An explosion rocked the East Village on Thursday afternoon, leading to four buildings on Second Avenue between East 7th and 8th streets to catch fire, and causing two to collapse.  

A preliminary investigation indicated gas or plumbing problems caused the explosion at 121 Second Ave., which was reported at 3:17 p.m. Mayor Bill de Blasio said in a press conference about two and a half hours after the fire that a stop work order was issued for the building after it didn’t pass an inspection earlier in the day. Con Edison was on site an hour before the explosion. 

There were no reported fatalities or missing persons as of Thursday evening, and 12 people -- three in critical condition -- were being treated for their injuries. FDNY Commissioner Daniel Nigro said two of the three people listed in critical condition had burns to their airwaves, and one person fell unconscious after the explosion.

Before there were answers, the streets flooded with bystanders who watched some 250 firefighters arrive to battle the 7-alarm blaze. People shot photos and video with their cell phones, congregated and speculated the cause as police officers pushed the crowds further away from the site.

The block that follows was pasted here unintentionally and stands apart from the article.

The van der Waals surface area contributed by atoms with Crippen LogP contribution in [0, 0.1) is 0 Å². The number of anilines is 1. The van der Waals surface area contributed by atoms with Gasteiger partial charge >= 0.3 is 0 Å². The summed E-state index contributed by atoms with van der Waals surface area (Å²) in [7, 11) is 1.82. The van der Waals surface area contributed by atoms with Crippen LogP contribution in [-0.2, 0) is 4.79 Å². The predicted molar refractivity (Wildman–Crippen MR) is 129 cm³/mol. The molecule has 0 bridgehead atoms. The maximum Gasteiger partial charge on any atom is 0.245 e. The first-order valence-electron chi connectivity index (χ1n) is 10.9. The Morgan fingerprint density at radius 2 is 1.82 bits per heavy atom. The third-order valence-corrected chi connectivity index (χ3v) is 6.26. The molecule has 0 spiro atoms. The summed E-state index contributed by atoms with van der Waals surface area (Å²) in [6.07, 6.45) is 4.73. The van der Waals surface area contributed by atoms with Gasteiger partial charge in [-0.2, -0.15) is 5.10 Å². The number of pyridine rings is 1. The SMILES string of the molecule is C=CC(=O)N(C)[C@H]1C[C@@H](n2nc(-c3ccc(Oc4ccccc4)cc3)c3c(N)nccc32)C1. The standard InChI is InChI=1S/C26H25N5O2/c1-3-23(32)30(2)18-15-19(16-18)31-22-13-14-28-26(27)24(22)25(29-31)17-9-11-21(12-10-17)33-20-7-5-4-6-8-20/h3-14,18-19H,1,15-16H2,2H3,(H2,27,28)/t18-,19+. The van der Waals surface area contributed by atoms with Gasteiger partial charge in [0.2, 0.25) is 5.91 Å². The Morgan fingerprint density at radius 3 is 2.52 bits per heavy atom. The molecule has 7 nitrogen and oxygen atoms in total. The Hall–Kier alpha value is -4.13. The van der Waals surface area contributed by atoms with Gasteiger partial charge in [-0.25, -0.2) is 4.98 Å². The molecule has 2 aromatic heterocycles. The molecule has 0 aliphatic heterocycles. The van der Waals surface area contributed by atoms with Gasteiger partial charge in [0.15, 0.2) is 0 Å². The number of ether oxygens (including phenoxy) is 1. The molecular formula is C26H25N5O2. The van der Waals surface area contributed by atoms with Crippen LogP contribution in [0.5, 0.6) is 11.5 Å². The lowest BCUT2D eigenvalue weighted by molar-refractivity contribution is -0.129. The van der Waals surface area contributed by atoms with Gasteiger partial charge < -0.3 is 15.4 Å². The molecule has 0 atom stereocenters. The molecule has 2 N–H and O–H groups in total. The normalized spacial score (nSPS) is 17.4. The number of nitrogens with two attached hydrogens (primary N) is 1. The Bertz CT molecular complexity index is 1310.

“I was in my apartment and I heard some guy screaming that a building exploded,” said Violet Moore, who lives in a building on Second Avenue about three blocks away from the site.  

“I saw 9/11 and this is jarring,” said Miche Griffin, who lives in the same building as Moore. Griffin said she hoped the cause of the explosion and subsequent fire wasn’t intentional, and due to an accident such as a gas leak. 

A woman who worked nearby said the explosion sounded more like a thump than a boom, which she initially blamed on children playing upstairs. When she walked out to get a slice of pizza on Second Avenue and 5th Street, she learned what caused the boom she heard earlier. 

"Our thoughts and prayers are with everyone of them and their families," said de Blasio. "We are praying no other individuals are found injured and there are no fatalities."

There were no confirmed complaints about a gas leak before the explosion, but de Blasio warned all New Yorkers to still report any suspicious smells to 311 and Con Edison. 

“We will be here for a very long night,” said Fire Commissioner Daniel Nigro. Firefighters spent the first 15 minutes on scene doing “extremely dangerous searches of these buildings,” Nigro said, before being forced out by the collapses of 121 and 123 Second Ave.